The Security of Apple Devices is Questionable

Apple users were recently subject to possible software hacking due to security breech concerns in February, which has led to further product protection concerns.

An update to Apple’s iOS software for its iPhones, iPads and iPods released in February to fix a security issue that existed for a number of months, covered up the vulnerability that should have encrypted information on the Apple devices emails, social media information and financial information.

This breach of security could have allowed hackers to obtain personal information sent through insecure networks, such as the wifi in public coffee shops, ice cream shops or gyms.

Apple did not indicate how it became aware of the issue, although Matthew Green, a Johns Hopkins University cryptography professor, said in a Reuters report, “It’s as bad as you could imagine.”

The flaws were patched over by a series of software updates without a sizable number of reported hacks according to

Apple has developed a boastful reputation as the safest operating systems on the market, particularly for their desktop and laptop computers, which can safely navigate the internet without an anti-virus system installed. However, the recent security flaw could serve as a warning to Apple users that they should not be lulled into a false sense of security.

Despite the inherent security risks that mobile phones carry, they are a large part of everyday life for college students. As of January, almost 80 percent of college students used a smartphone, according

Kretsch explained that sometimes a phone’s security features are not the main issue for keeping a phone safe from any potential threats; rather, most of the time it is contingent upon the type of network the phone is connected to.

“Using a mobile browser for secure transactions isn’t the main security concern…A secure wifi network, such as those on campus and on home systems using a properly configured firewall and reasonable precautions, should be fine,” Kretsch said.

She also warned that “using an unsecured network such as free networks at coffee shops or airports is asking for trouble, as others on the network can intercept transmissions.”

Kretsch added that students should, “follow the same precautions you’d follow on a laptop such as not automatically downloading email attachments or visiting questionable sites,” always keep software up-to-date, and protect their devices with a password. “Yes, it might take you a few extra seconds to get into your phone, but it will give you some short-term protection from others accessing your system,” she said.

Kyle Browne, a criminal justice major, said he always makes sure he protects his phone with a password and refrains from putting a plethora of personal information about himself on social media applications. “If you put your info out there, it can become easier for hackers to access it,” he said. “I use social media, but I don’t check-in at certain locations. You have to be careful about what information you just give to others.”

Dr. Edward Christensen, Vice President for Information Management, said students should “assume that if [info] is on your mobile device, it is public already.”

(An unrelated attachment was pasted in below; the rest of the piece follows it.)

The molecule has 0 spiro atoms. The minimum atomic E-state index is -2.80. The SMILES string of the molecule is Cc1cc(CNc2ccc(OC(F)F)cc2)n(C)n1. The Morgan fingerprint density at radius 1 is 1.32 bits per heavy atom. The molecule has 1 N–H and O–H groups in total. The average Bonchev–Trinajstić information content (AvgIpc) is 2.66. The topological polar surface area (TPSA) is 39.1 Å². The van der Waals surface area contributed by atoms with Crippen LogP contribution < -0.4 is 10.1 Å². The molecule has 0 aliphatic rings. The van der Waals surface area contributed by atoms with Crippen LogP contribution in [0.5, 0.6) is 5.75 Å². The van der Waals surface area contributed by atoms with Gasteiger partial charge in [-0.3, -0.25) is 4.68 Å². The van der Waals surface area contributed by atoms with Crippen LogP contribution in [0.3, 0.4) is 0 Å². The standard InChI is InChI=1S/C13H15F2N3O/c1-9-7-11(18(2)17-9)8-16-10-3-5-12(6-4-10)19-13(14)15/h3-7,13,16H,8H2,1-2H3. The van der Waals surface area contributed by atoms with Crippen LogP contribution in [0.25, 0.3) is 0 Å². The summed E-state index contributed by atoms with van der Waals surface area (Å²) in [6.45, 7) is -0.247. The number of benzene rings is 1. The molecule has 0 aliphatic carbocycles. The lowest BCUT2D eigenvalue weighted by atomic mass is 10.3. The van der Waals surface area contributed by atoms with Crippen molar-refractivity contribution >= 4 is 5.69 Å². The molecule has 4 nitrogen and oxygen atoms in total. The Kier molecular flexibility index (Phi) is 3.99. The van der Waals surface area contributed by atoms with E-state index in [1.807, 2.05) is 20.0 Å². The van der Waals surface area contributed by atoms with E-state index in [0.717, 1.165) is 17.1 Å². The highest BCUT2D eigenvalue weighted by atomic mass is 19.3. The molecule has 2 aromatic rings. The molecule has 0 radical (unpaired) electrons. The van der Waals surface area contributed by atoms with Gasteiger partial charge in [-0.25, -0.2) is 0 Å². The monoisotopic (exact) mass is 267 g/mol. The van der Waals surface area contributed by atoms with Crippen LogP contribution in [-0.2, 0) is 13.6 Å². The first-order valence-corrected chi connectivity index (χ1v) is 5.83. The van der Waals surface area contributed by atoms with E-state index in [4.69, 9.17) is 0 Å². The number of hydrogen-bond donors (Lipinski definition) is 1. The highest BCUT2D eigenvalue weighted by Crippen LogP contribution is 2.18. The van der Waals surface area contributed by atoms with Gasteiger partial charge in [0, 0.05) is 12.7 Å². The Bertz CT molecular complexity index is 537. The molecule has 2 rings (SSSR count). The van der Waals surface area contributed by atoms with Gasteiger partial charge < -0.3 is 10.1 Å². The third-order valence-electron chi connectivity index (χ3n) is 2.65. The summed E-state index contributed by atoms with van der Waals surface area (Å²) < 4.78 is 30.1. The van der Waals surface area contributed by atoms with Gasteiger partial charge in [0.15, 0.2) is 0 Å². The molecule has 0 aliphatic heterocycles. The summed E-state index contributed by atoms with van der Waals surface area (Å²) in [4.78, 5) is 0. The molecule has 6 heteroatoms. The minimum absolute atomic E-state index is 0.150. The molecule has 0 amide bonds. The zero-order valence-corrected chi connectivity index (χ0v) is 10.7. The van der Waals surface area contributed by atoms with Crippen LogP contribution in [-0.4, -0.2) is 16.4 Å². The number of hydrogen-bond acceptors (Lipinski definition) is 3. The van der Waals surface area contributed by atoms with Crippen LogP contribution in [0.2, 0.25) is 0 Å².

Christensen believes the best way to protect personal data is to exercise caution when accessing the internet through unsecured networks and to utilize the protection that their phone is already equipped with.

“The weakest link in any technology security is often not the technology but the people who use it,” Christensen said. “Consider that many people share their passwords with ‘trusted’ others, more than half of smartphone owners don’t use a PIN or access locking mechanism.”

Christensen continued, “No [operating system] is inherently safer if it is not kept up-to-date and maintained. For example, worried about battery life and performance, many iPhone users have not updated to iOS 7 at all and thus may have vulnerabilities they are unaware of.”

Another precaution that Christensen warns is that phone users should resist the temptation to “jailbreak” or tamper with their phone’s software to allow it to run more applications. He states that in doing so, the user removes the device’s protection against malware.

The most common form of hacking occurs after a device has been misplaced or stolen, Christensen said. Merely installing a “find my phone” application and utilizing a phone’s automatic lock password can help reduce the risk of having any personal information compromised from a lost phone, he added.

Jennifer Zuczek, a sophomore chemistry major, said she does not save any passwords for her social media accounts on her phone, therefore in the event her phone is ever stolen she does not have to worry about anyone remotely accessing any personal information from her accounts.

“I never really thought about doing it because of hacking. It just seems like common sense to not save your passwords so no one can get into your profiles and your online accounts in case you lose your phone,” Zuczek said.

As mobile technology continues to grow, Kretsch said that as long as users remain prudent with what they share and how they protect their data they should remain as safe as they can from hackers trying to access their devices.

“Mobile devices are safer than they were in the past but those who make it their job to break into the previously unbreakable have also become more sophisticated,” said Kretsch. “The key always comes down to the precautions users take to use their devices where it is safe, to be smart about what they transmit and how well the users evaluate what they allow onto their devices and how up-to-date they keep their devices.”